We all have our crutches — all of us, no matter how experienced a speaker we are. Past-president Susan’s crutch is a sometimes overdependence on notes.
But Susan didn’t look at her notes even once during this week’s great speech. She didn’t need them.
It was a speech about … the scarf. Item of apparel. Wardrobe completer. If you think that isn’t a weighty enough topic to hang a great speech on, think again.
Because it wasn’t really a speech about scarves. It was – like all good stories –about people. We would meet the woman who lived by the scarf and sadly died by it – the flamboyant dancer Isadora Duncan, who was strangled when her flowing scarf got caught in the spokes as she blasted down the highway on her motorcycle.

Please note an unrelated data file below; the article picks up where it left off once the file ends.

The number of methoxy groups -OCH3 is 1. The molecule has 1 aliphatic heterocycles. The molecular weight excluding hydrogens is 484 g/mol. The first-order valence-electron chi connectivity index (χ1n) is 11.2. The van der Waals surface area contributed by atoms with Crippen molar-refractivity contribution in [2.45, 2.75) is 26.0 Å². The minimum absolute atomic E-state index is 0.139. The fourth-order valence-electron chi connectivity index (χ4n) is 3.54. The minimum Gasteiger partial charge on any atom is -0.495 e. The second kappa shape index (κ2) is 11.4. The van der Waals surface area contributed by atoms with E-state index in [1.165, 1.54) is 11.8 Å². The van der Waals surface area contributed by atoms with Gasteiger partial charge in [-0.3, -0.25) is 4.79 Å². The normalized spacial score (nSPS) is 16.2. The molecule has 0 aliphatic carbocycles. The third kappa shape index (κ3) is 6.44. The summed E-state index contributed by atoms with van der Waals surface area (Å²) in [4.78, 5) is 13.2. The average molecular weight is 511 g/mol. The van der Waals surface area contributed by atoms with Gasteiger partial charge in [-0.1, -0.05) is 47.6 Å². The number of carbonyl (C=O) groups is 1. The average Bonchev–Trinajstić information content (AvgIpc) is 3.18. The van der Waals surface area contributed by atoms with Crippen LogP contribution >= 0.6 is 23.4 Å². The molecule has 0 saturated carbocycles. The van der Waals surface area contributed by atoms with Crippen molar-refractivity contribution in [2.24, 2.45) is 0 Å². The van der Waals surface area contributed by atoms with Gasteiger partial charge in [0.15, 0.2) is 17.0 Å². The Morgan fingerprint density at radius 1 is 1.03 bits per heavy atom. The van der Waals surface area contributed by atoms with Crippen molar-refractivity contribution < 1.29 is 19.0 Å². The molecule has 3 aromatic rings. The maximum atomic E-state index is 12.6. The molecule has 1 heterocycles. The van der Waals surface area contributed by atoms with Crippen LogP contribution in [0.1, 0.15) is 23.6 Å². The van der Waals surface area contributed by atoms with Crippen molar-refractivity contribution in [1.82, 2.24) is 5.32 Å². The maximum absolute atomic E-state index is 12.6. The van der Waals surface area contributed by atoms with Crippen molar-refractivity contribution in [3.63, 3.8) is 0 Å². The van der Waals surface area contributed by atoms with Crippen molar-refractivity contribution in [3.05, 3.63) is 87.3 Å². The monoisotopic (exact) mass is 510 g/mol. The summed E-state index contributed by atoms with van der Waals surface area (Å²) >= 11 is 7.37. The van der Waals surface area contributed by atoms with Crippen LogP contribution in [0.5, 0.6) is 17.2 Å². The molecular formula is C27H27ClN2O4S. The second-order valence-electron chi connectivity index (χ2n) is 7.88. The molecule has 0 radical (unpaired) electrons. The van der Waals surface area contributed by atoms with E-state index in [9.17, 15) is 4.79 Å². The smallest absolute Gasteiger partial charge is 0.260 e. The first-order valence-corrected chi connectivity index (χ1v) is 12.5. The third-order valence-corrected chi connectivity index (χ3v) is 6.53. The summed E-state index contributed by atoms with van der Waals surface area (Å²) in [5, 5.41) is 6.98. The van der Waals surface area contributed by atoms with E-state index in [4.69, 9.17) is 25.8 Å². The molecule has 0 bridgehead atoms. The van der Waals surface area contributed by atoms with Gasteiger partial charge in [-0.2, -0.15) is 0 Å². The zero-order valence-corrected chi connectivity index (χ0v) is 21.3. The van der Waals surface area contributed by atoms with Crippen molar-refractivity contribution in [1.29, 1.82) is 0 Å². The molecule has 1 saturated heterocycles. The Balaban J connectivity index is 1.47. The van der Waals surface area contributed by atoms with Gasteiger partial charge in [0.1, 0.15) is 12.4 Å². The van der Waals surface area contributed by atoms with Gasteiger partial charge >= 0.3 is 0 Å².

We would meet Susan’s mother, a great wearer of scarves herself, who bequeathed to Susan the yellow knit number that she put on, with great care, a simple loose knot in front. (Is there a more intimate act than putting on a piece of clothing your Mom or Dad wore? Certainly, there can’t be many more powerful gestures to include in a speech.)
Susan owns around sixty scarves, and she’d brought at least a dozen of them. One by one she produced them, like a magician, and put them on with quiet theatrical flourish. Scarves of silk, of cotton, of pashmina wool – a great thing to bring on an airplane, by the way, far better than those crappy thin blankets you could read the emergency-landing card through.
The meeting was held on 12/12/12, possibly some ominous date on the Mayan calendar. Also the fifth day of Hanukah, supposedly the “darkest day” during that eight-day ritual of enduring light. Henceforth, at VanCore— we’re saying right now — it will be a day to toss away your crutch. President Connie proposed the toast that held the meeting together: